The spirit of family members and family friends long gone channel through artist Andrea Coleman as she digitally manipulates found images and archives of portraits and candids hand-picked from old photo albums. Growing up and “not knowing how to stay out of grown folks’ business,” Coleman often inquired about the people in the albums and the stories that lie beneath—stories like that of Earlene, her great aunt featured in her newest piece, who she never met; she died in a furnace fire decades ago. Through her work, Coleman is able to give the individuals a second life that can be found on the walls of galleries, in fairs and forever in her artist portfolio.
Coleman found her way to making digital work by happenstance—she originally studied painting as an undergraduate at Columbia College. She says she found herself in a bind with a portrait assignment the night before the due date, and decided to experiment with a favorite photo of her mother, which she says “looked just like herself, too.” She scanned the photo and pulled an all-nighter, completely distorting the image, and printed it out the next day and hung it. From then on, she realized she was onto something—the opportunity to shift the trajectory of her practice, and honor and preserve her family history on her own terms. Her last solo exhibition, in February 2020, “For Memory: These Are Deities in My Eyes,” curated by Zakkiyyah Najeebah Dumas-O’Neal at Blanc Gallery, spoke to that notion. Large-scale prints on canvas and vinyl hung from the ceiling like divine beings, and to Coleman, they are just that.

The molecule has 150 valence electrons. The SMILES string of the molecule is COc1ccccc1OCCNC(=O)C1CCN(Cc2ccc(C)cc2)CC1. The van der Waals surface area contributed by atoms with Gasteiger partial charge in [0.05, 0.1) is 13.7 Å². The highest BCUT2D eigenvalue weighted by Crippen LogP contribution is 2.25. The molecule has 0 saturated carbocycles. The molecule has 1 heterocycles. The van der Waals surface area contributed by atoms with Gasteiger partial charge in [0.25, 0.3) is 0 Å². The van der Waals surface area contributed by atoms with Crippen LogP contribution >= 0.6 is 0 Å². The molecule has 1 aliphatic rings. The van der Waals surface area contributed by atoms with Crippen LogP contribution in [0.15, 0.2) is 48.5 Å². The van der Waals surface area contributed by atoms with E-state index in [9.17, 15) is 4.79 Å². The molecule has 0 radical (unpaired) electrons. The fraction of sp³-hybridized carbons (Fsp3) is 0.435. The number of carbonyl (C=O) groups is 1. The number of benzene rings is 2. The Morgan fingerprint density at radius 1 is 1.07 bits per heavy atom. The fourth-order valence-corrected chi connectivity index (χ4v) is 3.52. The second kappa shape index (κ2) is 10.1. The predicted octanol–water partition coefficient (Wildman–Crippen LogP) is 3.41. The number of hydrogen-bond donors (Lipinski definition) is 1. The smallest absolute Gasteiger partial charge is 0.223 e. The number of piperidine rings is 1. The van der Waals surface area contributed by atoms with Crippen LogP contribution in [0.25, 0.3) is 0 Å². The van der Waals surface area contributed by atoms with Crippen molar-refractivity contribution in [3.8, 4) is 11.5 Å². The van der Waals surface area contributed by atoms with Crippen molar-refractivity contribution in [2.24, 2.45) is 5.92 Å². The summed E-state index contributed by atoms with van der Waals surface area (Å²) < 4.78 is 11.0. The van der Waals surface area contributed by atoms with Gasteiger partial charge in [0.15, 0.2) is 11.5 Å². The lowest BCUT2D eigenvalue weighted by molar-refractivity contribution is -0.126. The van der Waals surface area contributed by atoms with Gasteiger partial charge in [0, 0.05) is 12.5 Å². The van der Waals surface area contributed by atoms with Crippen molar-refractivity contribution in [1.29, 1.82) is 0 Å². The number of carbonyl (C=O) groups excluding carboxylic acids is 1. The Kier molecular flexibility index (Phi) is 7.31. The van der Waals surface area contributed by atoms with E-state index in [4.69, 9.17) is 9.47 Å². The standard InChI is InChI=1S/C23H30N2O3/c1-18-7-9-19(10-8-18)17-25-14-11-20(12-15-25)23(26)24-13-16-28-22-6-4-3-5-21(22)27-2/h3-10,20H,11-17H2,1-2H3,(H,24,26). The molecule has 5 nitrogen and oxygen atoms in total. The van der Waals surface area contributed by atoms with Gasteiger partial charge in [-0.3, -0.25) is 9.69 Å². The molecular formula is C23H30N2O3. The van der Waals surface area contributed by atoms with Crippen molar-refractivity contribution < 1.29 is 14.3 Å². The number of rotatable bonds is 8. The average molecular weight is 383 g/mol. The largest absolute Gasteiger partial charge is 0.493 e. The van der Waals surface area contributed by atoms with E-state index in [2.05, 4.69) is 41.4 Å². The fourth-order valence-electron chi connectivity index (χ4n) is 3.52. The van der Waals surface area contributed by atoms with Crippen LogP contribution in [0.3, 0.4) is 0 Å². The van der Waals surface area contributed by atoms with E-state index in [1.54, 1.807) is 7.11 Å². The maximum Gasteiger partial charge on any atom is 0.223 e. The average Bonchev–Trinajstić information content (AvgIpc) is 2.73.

Elements of her painting practice come out in her digital work through her use of bright color blocks and mark-making on the images that appear fragmented, distorted, like colored light leaks on film. One throughline in her mark-making is the act of whiting out areas to mimic the way the mind stores and shares memories. Oftentimes through oral history, things get left out or stories are told with holes in them. She has a spotty memory herself. The marks aren’t premeditated, but rather a feeling. She works with the image and intuitively marks it based on how she knew the person or on the stories that she’s heard.
“It’s also me trying to celebrate their existence, and give life to how they were then,” she says. “It’s a lot of spirituality that goes on within my work, and I express the spirit within it. I have no fear of doing that. I think it’s an exchange. They give me a little bit of what I need to complete the image, and I have all of the information I need from them. It’s not all practical. I know a lot of people have a lot of questions, and I’m just like, you can ask the photos.”
She hopes to shift her practice to video projects. Like her digital work, she distorts the image by exploring perception and point of view through sphere-shaped videography of mundane experiences and settings that purposely leave out pertinent details of place, sometimes sound and context. She has work exhibited at Wa Na Nari in Seattle, Washington, and has a forthcoming duo exhibition with artist Warith Taha at FLXST Contemporary in July. (Ciera Mckissick)